Hume repeatedly claims his argument is true because it is a “reasonable presumption”. His assumptions and over-generalisations did begin to wear me down. A key example is this:

All men, it is allowed, are equally desirous of happiness; but few are successful in the pursuit… (Par 196)

How can he, of all people, claim that all a group have a particular property without observing them ALL? The statement is also untrue. Many humans seem to want unhappiness by their choices that will tend to bring them pain and misery.

All men are equally liable to pain and disease and sickness; and may again recover health and ease. (Par 200 Footnote 3)

Again, we only have to look around us to see not all men are equally liable to sickness. Someone who is at death’s door cannot be said to be equally liable to recover than someone who merely stubs his toe!

Although Hume resists making statements on what ought to be good and evil, he finally succumbs in the conclusion.

And though the philosophical truth of any proposition by no means depends on its tendency to promote the interests of society; yet a man has but a bad grace, who delivers a theory, however true, which, he must confess, leads to a practice dangerous and pernicious. Why rake into those corners of nature which spread a nuisance all around? Why dig up the pestilence from the pit in which it is buried? (Par 228)

He admits himself that a theory – even a “true” theory – should be disregarded if it is “dangerous and pernicious”! And, even though he denies it on the first line, he implies that a theory is good if it promotes the interests of society…

Oh dear, oh dear, oh dear. But at least Hume is direct in his arguments.

It is trivial to observe that to condemn an act because it is “pernicious”, he is saying either “you should do X because Y is true” (and violate his own is-ought principle) or even the tautological “you should not do X because X is evil (i.e. X is something you should not do)”!

Amusingly, he goes on to say anyone who disagrees with him is obviously a bit weird.

I must confess that, if a man think that this reasoning much requires an answer, it would be a little difficult to find any which will to him appear satisfactory and convincing. If his heart rebel not against such pernicious maxims, if he feel no reluctance to the thoughts of villainy or baseness, he has indeed lost a considerable motive to virtue; and we may expect that this practice will be answerable to his speculation. (Par 233)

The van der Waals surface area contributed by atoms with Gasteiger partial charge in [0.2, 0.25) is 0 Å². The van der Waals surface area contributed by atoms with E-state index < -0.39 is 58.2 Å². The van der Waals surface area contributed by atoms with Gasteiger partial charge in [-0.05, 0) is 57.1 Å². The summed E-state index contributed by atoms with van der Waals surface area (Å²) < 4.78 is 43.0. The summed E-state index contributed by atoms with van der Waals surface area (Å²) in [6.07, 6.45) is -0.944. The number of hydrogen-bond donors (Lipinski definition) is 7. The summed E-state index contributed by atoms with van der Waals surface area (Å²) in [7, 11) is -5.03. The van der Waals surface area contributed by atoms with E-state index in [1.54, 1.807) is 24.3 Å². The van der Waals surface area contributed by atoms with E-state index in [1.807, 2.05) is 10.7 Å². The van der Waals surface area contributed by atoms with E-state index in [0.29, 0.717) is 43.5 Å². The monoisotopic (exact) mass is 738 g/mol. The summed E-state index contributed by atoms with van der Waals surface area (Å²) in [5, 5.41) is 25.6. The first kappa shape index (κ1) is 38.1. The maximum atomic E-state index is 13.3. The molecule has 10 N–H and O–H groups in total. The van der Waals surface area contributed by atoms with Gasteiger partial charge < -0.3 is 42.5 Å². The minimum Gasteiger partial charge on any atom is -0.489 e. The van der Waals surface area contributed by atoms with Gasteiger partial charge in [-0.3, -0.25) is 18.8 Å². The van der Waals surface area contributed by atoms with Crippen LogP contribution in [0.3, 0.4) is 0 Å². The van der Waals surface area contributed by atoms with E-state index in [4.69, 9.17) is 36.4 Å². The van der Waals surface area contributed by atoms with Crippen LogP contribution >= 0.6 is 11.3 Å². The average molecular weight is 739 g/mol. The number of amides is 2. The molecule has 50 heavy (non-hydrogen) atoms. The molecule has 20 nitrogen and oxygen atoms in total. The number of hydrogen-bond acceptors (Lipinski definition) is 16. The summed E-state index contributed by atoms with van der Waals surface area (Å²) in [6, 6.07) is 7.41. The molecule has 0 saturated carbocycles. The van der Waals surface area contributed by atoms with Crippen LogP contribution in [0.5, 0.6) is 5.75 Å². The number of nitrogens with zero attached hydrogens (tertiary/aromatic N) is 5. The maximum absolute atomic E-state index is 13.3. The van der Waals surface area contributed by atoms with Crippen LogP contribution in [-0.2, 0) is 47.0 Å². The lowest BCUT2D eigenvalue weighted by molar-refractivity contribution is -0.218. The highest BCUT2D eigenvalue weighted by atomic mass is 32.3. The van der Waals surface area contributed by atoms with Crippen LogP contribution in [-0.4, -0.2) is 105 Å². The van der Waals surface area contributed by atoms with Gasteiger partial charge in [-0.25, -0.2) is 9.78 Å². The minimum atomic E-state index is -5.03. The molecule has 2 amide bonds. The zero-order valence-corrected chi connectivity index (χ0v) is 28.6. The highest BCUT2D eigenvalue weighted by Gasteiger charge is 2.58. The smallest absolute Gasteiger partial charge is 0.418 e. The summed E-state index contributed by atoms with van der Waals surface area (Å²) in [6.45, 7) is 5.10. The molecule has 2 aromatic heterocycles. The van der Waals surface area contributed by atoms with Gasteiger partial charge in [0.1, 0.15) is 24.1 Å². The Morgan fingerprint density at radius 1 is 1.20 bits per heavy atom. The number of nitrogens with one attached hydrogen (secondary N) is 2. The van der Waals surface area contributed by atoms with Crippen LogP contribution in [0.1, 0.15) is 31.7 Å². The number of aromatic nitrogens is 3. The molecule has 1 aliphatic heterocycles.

He here condemns someone’s disagreement because it is “villainy or baseness” BUT what “villainy” and “baseness” are is currently the subject under discussion!

This book predates existentialism by about a century. I think Hume would have been a great existential philosopher but he did not make the conceptual leap. To that branch of philosophy, this book does not qualify as philosophy at all. I think it is more a work of anthropology since, as a description, it has some merits.

I can think of several more objections but it is almost too depressing for me to attack Hume. I will just leave it to the debunker-king Nietzsche to spell out his objection:

The most general formula on which every religion and morality is founded is: “Do this and that, refrain from this and that — and then you will be happy! And if you don’t…” Every morality, every religion, is based on this imperative; I call it the original sin of reason, the immortal unreason. In my mouth, this formula is changed into its opposite — the first example of my “revaluation of all values.” An admirable human being, a “happy one,” instinctively must perform certain actions and avoid other actions… (Twilight of the Idols)

I needed this as an antidote after that book!

Anti Citizen One

Alexander Solzhenitsyn RIP

Posted by on August 5th, 2008

The Russian literary giant (and Nobel Prize Laureate) Alexander Solzhenitsyn passed away this week at the age of 89. Famed for being a dissident in the Soviet Union his star shone so brightly across the world that the authorities dared not harm him but forced him into western exile. An idealistic communist his criticisms of western capitalist decadence shocked many of his supporters, and on his eventual return to post-soviet Russia he once again regained the mantle of being the spokesperson for the russian national conscience.

Much has been written about him and many eulogies are available on the internet, so I will add no more. I shall simply quote from his seminal and epic work “The Gulag Archipelego” this short existential meditation on good and evil – a conundrum that he insists we all face – and a conundrum which many posts on this blog explores.

‘If my life had turned out differently, might I myself not have become just such an executioner? …

‘If only it was so simple! If only there were evil people somewhere insidiously committing evil deeds, and it were necessary only to separate them from the rest of us and destroy them.

But the line dividing good from evil cuts through the heart of every human being. And who is willing to destroy a piece of their own heart?’

Owen Matthews has written an excellent article on Solzhenitsyn for todays Daily Mail, which is well worth a read (particularly for the uninitiated). As well as the philosophical quote from above he reminds us of a more political point made by Solzhenitsyn – and one that I think transcends nations, eras and ideologies and is applicable to all governments and peoples.

He saw himself as a prophet not just for Russia but for all mankind, and in his later years turned to denouncing the corruptions of Russia’s chaotic brand of freedom and the dangers of liberalism.

But for all his unfashionable conservatism, he believed adamantly in the value of human dignity – and that a state abdicated all moral authority to order society if it abused its citizens.